Palace intrigue: Inquiring readers want to know what happened to Bubba’s Shrimp Palace, which has closed its original 113 Sixth St. restaurant in San Leon and its more recent one in the former Sudie’s Seafood House, 325 Interstate 45 N. A sign on the door at the League City site, which opened in 2015, blamed Hurricane Harvey damage and cleanup for the closure.
“We will be back as soon as possible,” according to the posted sign.
There’s also a “For Sale” sign at the building.
Bubba’s Shrimp Palace is known for fresh-caught seafood and all-you-can-eat shrimp specials. Owners last week could not be reached for comment. But rumors are flying that a well-known oysterman is interested in the San Leon site. Stay tuned.
Smokin’ buzz: After months of construction, Red River Bar-B-Que & Grill in League City has moved into its new 10,000-square-foot building behind the old building, 1911 E. Main St.
“It’s beautiful and rustic,” Jim Molina, a Red River manager, said.
Crews in early November will begin taking the old building down to the frame to prepare for a massive remodel that will result in Red River Cantina, a fine Tex-Mex eatery. Red River Cantina’s plush ambience will feature leather booths, a big bar, open kitchen, two waterfalls and a tortilleria for making both flour and corn varieties on-site.
Look for a 2018 summer opening of Red River Cantina.
Good gravy! The griddle is going again at Kelley’s Country Cookin’, 1502 W. Main St., in League City. After some flooding at the restaurant, the eatery has made a post-Harvey return. The restaurant is known for such down-home fare as chicken-fried steak and really big biscuits.
Temporary move: League City-based Harbourview Care Center has temporarily moved 125 residents to other skilled-nursing facilities as it makes Hurricane Harvey repairs.
The center, 300 Enterprise Ave., wasn’t flooded by Hurricane Harvey, but wind-driven rain penetrated certain areas of the building, causing some water damage in common areas, said Steve Conner, CEO of Regent Care Management Services.
Other areas around entrances were also affected when drains were overwhelmed by rain. Harbourview managers decided to take the opportunity to not only replace some carpets and flooring, but to perform a complete renovation and renewal of the facility, Conner said.
“Residents, who are our primary concern, should not be subjected to the noise and annoyance of such construction,” Conner said.
Renovations are expected to take from four to six months, he said. Stay tuned.
Wing thing: Look for an Oct. 25 opening of Pluckers Wing Bar in the Bayway Village II Shopping Center, 20821 I-45, in Webster. City officials announced the pending arrival of Pluckers late last year. Pluckers is known for spicy hot wings, cold beer and plenty of TVs tuned to sports.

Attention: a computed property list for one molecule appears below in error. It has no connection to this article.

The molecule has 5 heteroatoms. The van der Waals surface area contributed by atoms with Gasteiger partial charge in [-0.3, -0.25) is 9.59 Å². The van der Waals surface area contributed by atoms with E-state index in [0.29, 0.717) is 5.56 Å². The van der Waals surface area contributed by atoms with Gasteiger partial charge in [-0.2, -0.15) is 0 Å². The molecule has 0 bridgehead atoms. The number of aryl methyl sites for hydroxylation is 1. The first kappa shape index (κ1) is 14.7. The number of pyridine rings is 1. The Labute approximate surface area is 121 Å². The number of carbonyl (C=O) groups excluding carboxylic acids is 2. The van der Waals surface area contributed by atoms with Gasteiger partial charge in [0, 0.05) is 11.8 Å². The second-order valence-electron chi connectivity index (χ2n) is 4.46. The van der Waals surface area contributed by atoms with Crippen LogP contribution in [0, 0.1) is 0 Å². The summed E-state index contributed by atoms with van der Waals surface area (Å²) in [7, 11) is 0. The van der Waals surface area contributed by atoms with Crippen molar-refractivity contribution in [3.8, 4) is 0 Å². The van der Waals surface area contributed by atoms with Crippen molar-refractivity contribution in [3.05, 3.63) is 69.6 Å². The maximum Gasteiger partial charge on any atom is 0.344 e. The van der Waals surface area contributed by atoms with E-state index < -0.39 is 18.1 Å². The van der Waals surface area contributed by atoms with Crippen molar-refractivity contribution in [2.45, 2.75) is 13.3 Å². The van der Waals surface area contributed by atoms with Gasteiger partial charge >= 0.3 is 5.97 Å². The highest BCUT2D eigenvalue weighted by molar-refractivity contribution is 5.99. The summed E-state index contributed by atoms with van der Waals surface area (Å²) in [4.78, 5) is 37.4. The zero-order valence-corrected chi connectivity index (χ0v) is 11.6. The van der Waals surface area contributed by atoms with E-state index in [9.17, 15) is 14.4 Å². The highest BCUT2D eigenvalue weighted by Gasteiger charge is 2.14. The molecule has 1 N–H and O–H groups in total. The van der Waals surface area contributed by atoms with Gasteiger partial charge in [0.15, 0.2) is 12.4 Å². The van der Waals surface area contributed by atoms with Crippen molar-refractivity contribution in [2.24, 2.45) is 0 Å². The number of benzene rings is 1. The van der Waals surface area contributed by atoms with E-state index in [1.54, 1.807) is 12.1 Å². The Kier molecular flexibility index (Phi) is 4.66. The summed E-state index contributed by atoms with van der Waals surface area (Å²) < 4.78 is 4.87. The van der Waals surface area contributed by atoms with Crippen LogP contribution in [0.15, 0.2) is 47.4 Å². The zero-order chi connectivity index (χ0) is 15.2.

Mystery buyer: A firm by the name BMC Capital has arranged a $13.7 million loan for the acquisition of a 238-unit multifamily property in Galveston, rebusinesson line.com reports. But the identity of the buyer and the exact locale of the apartment complex are mysteries. The name of the property and borrower were withheld, reported the website, which covers the real estate industry.
Shop talk: Hurricane Harvey inflicted much destruction on the county, but it also spurred the launch of at least one new island retail business.
Longtime antique dealers and sisters Becky Palmer and Tammie Taylor had their wares in a co-op on Postoffice Street in the island’s downtown. But storm damage to the building forced the temporary closure of that business.
Faced with the daunting prospect of moving their merchandise to a storage facility, the sisters decided to explore the possibility of opening their own store. They found a home for their venture at the old Galveston Model Dairy and Creamery, 2323 Winnie St.
They joined two more antique dealers — Kathleen Sabala and Jo Mooney — and opened Antiques on Winnie in late September. The shop held its grand opening Saturday.
“It’s hard to believe we pulled this off so quickly,” Palmer said.
Antiques on Winnie offers furniture, glassware and china, collectibles, including pocket knives, rosaries, vintage books and clothing, Galveston souvenirs and more.
Hoppy news: The Great American Beer Festival, presented by the Brewers Association, is considered the Olympics of beer competitions. And this year, Galveston Island Brewing‘s Blue Bridge Hoppy Amber walked away with a bronze medal in the American Amber/Red category. The top three winners in the competition’s 98 beer-style categories were announced Oct. 7 during the festival’s awards ceremony at the Colorado Convention Center in Denver.
Blue Bridge is an American Amber Ale that showcases caramel notes paired with hints of hoppy flavors, Galveston Island Brewing owner Mark Dell’Osso said. The beer is one of the brewery’s originals, named after the Galveston railroad lift bridge.
Dell’Osso operated a tug boat on the bridge project before opening the brewery in 2014.
“I first brewed Blue Bridge in my garage for my co-workers on the bridge project, naturally they loved the beer and the name.”
Competition is fierce at the festival.
“With a record 8,000-plus entries, this year’s competition was the most competitive to date” said Chris Swersey, competition manager of the festival.
The win shows that Galveston can be a destination for beer, on top of everything else, Dell’Osso said.
Buzz blooper: A Biz Buzz item last week should have said the name of Jimmy Wisner‘s company is Wisner Custom Homes.
Wisner is a general contractor specializing in home construction and has opened an office at West Island Professional Center, 6511 Stewart Road, on the island.